Greece may sell one or two small bonds following the inclusion of its debt in the ECB's quantitative easing program, to test market appetite and send a signal to investors the crisis-hit country is getting back on its feet.
Senior officials with knowledge of the matter said members of the government were split on the timing of the issues, which would mark Athens's first foray into markets since 2014. Before then, it had been cut off from the international bond market since its debt crisis flared in 2010.
"It could be one or two small size issues to test the waters and get a pricing," a senior finance ministry official told Reuters, without giving a maturity or other details.
"We want to take advantage of our bonds' inclusion in the QE and the drop in yields which is likely to follow it."
With the highest debt to GDP ratio in the eurozone at more than 175 percent of national output, and after three international bailouts, Athens is hoping its official lenders will specify debt relief measures by the end of this year.
Athens sold three- and five-year bonds in 2014 but their prices quickly tumbled and both still trade at less than face value. Greek 10-year bonds now yield more than 8 percent, well below the 19 percent level of mid-2015, but still above the 6 percent seen when Athens sold debt in 2014.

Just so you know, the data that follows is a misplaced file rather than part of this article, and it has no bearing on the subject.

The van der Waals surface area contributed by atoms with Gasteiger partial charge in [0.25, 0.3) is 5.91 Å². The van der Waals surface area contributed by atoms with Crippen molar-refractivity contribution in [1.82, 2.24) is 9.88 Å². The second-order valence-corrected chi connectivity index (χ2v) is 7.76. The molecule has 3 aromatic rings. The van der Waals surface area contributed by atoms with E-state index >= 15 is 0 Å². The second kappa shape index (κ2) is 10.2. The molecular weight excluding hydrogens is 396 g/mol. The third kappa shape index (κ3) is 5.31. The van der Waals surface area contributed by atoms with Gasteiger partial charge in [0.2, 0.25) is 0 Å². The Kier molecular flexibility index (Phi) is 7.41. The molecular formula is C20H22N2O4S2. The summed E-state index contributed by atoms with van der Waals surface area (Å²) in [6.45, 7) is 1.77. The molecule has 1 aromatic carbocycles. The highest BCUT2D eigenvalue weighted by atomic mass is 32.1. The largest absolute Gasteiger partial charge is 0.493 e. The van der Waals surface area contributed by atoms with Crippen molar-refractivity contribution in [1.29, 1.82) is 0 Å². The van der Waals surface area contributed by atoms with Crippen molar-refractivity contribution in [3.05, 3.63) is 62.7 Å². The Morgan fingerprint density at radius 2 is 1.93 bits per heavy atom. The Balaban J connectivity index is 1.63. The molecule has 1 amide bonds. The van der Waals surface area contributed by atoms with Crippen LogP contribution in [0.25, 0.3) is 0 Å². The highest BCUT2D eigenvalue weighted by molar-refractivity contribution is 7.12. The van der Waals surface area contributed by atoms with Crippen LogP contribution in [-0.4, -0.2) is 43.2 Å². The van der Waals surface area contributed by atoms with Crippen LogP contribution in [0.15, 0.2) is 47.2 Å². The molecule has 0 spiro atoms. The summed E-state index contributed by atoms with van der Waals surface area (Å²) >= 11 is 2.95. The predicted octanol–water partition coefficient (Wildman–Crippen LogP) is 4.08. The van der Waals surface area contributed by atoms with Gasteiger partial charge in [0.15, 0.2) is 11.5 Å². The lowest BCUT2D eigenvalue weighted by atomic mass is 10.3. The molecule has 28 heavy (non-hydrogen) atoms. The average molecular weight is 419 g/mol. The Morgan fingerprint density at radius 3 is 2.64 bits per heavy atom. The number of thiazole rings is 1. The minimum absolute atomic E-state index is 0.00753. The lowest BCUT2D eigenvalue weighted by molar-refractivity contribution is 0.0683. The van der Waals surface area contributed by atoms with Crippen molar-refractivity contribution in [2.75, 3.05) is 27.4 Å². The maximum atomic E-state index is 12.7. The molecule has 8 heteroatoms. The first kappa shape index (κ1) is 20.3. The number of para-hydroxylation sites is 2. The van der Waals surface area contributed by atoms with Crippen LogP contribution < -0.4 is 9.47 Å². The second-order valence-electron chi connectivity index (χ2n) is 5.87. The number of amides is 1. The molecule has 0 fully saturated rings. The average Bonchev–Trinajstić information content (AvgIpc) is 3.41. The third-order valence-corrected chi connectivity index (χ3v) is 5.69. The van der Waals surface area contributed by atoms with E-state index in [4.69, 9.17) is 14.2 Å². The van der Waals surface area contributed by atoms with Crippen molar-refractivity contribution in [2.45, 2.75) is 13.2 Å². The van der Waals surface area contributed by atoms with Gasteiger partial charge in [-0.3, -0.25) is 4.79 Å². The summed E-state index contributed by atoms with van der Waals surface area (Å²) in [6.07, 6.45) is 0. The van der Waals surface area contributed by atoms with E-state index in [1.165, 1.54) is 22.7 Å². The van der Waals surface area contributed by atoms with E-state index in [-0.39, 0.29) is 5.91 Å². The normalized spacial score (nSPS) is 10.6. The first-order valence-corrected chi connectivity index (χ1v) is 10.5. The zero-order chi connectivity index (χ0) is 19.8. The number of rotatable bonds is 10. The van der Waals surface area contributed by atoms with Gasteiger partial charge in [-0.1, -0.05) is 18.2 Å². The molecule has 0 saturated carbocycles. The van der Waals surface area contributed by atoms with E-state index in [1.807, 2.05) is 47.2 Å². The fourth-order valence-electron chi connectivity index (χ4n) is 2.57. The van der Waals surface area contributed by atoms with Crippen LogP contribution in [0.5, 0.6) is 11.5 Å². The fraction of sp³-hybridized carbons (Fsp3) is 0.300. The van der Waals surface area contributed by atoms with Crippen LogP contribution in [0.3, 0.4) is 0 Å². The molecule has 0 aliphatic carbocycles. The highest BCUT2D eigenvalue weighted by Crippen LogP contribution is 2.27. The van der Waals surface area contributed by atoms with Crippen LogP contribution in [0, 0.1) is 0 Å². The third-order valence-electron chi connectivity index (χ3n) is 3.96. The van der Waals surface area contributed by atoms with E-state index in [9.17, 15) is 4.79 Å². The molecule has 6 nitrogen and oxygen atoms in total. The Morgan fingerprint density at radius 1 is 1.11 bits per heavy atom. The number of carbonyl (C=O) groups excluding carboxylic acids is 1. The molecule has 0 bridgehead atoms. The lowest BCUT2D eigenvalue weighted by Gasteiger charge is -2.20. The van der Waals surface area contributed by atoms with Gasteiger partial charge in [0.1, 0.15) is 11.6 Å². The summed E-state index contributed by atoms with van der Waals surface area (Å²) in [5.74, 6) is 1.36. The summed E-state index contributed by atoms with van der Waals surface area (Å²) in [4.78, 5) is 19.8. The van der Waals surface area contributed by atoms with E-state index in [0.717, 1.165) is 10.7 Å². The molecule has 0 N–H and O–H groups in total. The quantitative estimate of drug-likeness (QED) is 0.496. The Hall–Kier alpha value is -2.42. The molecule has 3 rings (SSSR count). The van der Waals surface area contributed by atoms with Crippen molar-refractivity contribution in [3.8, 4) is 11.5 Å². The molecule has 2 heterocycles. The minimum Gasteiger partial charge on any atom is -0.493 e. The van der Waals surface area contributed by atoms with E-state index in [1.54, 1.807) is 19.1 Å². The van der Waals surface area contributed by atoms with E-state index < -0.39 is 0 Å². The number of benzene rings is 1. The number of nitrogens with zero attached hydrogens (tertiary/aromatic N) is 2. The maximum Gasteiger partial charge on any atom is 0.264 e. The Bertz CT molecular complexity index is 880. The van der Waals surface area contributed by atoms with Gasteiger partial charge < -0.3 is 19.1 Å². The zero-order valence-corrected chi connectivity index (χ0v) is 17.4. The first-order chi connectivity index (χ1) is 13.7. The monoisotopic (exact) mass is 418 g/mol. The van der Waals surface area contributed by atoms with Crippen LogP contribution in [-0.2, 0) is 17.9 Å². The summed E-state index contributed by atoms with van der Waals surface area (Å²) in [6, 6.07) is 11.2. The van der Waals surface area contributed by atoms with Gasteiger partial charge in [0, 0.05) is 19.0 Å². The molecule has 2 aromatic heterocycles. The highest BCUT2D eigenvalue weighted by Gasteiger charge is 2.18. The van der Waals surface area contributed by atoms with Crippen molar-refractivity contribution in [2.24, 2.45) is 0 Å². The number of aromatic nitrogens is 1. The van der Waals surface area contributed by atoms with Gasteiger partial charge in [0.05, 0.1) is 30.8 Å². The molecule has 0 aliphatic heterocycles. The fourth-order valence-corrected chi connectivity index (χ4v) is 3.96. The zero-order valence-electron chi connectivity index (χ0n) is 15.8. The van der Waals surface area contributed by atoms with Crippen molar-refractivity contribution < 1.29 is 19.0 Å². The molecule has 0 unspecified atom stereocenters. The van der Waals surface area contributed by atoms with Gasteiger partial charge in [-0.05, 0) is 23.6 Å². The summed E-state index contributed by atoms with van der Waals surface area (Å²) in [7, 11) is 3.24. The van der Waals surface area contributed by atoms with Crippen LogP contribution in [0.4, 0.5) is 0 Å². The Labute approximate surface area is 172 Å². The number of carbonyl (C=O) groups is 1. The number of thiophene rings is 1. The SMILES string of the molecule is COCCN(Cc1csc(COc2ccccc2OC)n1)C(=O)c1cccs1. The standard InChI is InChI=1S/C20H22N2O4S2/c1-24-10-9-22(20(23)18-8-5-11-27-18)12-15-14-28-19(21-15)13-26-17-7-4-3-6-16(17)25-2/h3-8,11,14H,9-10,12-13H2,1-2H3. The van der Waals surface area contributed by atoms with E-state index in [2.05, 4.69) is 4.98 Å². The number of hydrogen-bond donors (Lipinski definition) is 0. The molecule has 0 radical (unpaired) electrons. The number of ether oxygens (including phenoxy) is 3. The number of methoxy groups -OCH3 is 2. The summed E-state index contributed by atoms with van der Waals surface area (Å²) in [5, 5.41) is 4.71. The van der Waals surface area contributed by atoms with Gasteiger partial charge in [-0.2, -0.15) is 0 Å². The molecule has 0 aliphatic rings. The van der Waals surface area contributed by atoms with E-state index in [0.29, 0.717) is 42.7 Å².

Before the ECB can start buying Greek debt as part of its QE bond purchases, Athens must first conclude the second review of its current international bailout, expected to start in October, which includes controversial labor reforms.
In turn, lenders have promised that the European Stability Mechanism, the EU's bailout fund, will outline how they will offer Greece debt relief measures.
Waiting for the ESM
"The discussion with the ESM is progressing and we examine now a shift of the floating rate to a stable interest rate for a part of our debt," the official said, without providing further details.
Officials have said the ESM may present its debt relief proposals by the end of the year. The International Monetary Fund and the ECB could then prepare reports on whether Greece's debt burden is sustainable, which IMF chief Christine Lagarde told Reuters last week is not the case "at this point".
Without sustainability, the IMF has said it will not participate in the country's third bailout, worth up to 86 billion euros.
The ECB, which said last week that it could not yet specify a timeline for inclusion in its 80 billion euros a month QE program, will also apply a sustainability test before buying Greek debt.
Without debt relief, Greece says its annual debt servicing costs will spike to 32 billion by 2022 from an already staggering 13 billion euros this year.
ESM chief Klaus Regling told a Greek newspaper on Saturday that Greece could secure short-term debt relief measures "very soon" if it implements remaining reforms agreed under its bailout programme.
He also said Greece could return to debt markets next year if it sticks to the terms of the bailout.
About 35 billion euros in Greek debt would be eligible for the ECB's purchase program, which sets a 33 percent issuer limit on purchases. The bulk of the remaining 290 billion euros of Greek sovereign debt is held by its official lenders.